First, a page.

How does the pathophysiology of HIV infection affect nutritional status?

Updated: Apr 09, 2019
  • Author: Fazia Mir, MD; Chief Editor: Michael Stuart Bronze, MD  more...
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Answer

Weight loss incurred in adults with HIV is multifactorial. Protein energy malnutrition is the most common form of malnutrition seen in patients with HIV disease worldwide. It is marasmus predominant and results in T-lymphocyte function and number depression numbers, [6] along with impaired complement activation resulting in further health embarrassment.

Tumor necrosis factor alpha (TNF), IL-6, and IL-1 beta elevated levels have been implicated in HIV-mediated cachexia. [7] Both in combination cause appetite suppression by affecting the hypothalamus via serotonergic pathways and accelerated proteolysis, causing skeletal muscle break down by activating the ubiquitin proteosome pathway. [8] Since anaerobic glycolysis is preferred in infection, lactic acid accumulation occurs, which can lead to appetite suppression. TNF also works by inhibiting lipoprotein lipase, which results in depletion of fat stores and further wasting.

Micronutrient deficiencies affect replication of the HIV virus, elevate hepatic protein synthesis, increased urinary nitrogen loss, insulin resistance with resultant hyperglycemia, and increased gluconeogenesis. This persistent hyperglycemia contributes to anorexia and weight loss. [9]

Malnourished patients also exhibit delayed cutaneous sensitivity, reduced bactericidal properties, [10] and impaired serological response after immunizations. During infections, reactive oxygen molecules and prooxidant cytokines are released from activated phagocytes, [11] leading to increased consumption of vitamins like vitamin E and C, and β -carotene, which serve as antioxidants and minerals like zinc, copper, manganese, and selenium, which serve as components of antioxidant enzymes. [12] Deficiencies of antioxidants cause increased oxidative stress, which leads to apoptosis of T cells and indirectly compromise cell-mediated immunity and may stimulate HIV replication.

Deficiencies of water-soluble vitamins appear to occur less frequently than those of fat-soluble vitamins, and only cobalamin (B12) deficiency is associated with HIV disease progression. [13] Zinc levels decline as HIV disease progresses, and zinc supplementation in HIV infection has been shown to improve immune responses, although clinical benefits have not been documented. Selenium supplementation trials in HIV-infected individuals failed to demonstrate improvements in CD4+ T-cell counts, rates of opportunistic infections, or mortality despite improvements in markers of oxidative stress. [14] Glutathione, an intracellular antioxidant, was noted to be reduced in children with HIV infection, especially those showing growth failure. [15]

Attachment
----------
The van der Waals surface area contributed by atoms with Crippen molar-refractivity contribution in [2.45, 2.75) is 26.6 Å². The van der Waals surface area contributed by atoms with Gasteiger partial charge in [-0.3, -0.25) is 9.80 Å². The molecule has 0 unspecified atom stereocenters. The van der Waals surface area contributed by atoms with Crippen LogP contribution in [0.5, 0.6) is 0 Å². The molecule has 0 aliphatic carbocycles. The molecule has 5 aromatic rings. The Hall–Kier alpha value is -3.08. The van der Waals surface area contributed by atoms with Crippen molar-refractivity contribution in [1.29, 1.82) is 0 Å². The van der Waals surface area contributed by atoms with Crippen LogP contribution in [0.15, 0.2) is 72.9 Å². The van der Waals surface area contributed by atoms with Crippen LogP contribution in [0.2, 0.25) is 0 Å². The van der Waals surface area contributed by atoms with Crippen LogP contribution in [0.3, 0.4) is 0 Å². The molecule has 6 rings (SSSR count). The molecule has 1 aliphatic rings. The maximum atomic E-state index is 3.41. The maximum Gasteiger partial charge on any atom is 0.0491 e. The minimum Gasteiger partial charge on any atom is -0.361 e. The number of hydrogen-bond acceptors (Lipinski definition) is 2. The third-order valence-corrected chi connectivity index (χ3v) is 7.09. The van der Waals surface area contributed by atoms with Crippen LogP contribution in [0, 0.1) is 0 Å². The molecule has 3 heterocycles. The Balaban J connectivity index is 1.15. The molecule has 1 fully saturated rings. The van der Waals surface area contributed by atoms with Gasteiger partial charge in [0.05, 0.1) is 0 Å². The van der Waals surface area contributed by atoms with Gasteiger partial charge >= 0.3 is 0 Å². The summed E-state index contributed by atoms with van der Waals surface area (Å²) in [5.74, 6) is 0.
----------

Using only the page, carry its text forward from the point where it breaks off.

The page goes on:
In a recent study published by Koethe et al, an optimal BMI in the range of 25-30 was associated with the greatest increase in CD4+ T-lymphocyte count reiterating the need for appropriate nutrition in HIV patients prior to initiating ART. [16] Over nourishment, a disease of developed countries, resulting in obesity (BMI>30) has the same effects on the immune system as malnourishment. Immune dysregulation in obesity has been attributed to elevated leptin levels and leptin resistance, increased interferon gamma levels leading to depressed T-cell function. [17]

Vitamin A deficiency has been associated with the progression of HIV disease, development of secondary infections, increased HIV-associated mortality, and increased maternal-fetal transmission. [18] Fawzi and colleagues in a subsequent trial on pregnant women in Tanzania could not demonstrate reduced transmission of HIV virus to children born to mothers with HIV receiving Vitamin A supplementation in conjunction with multivitamins. [19] However, they did conclude that patients, in the multivitamin treatment arm, did have delay in progression of HIV. [20]


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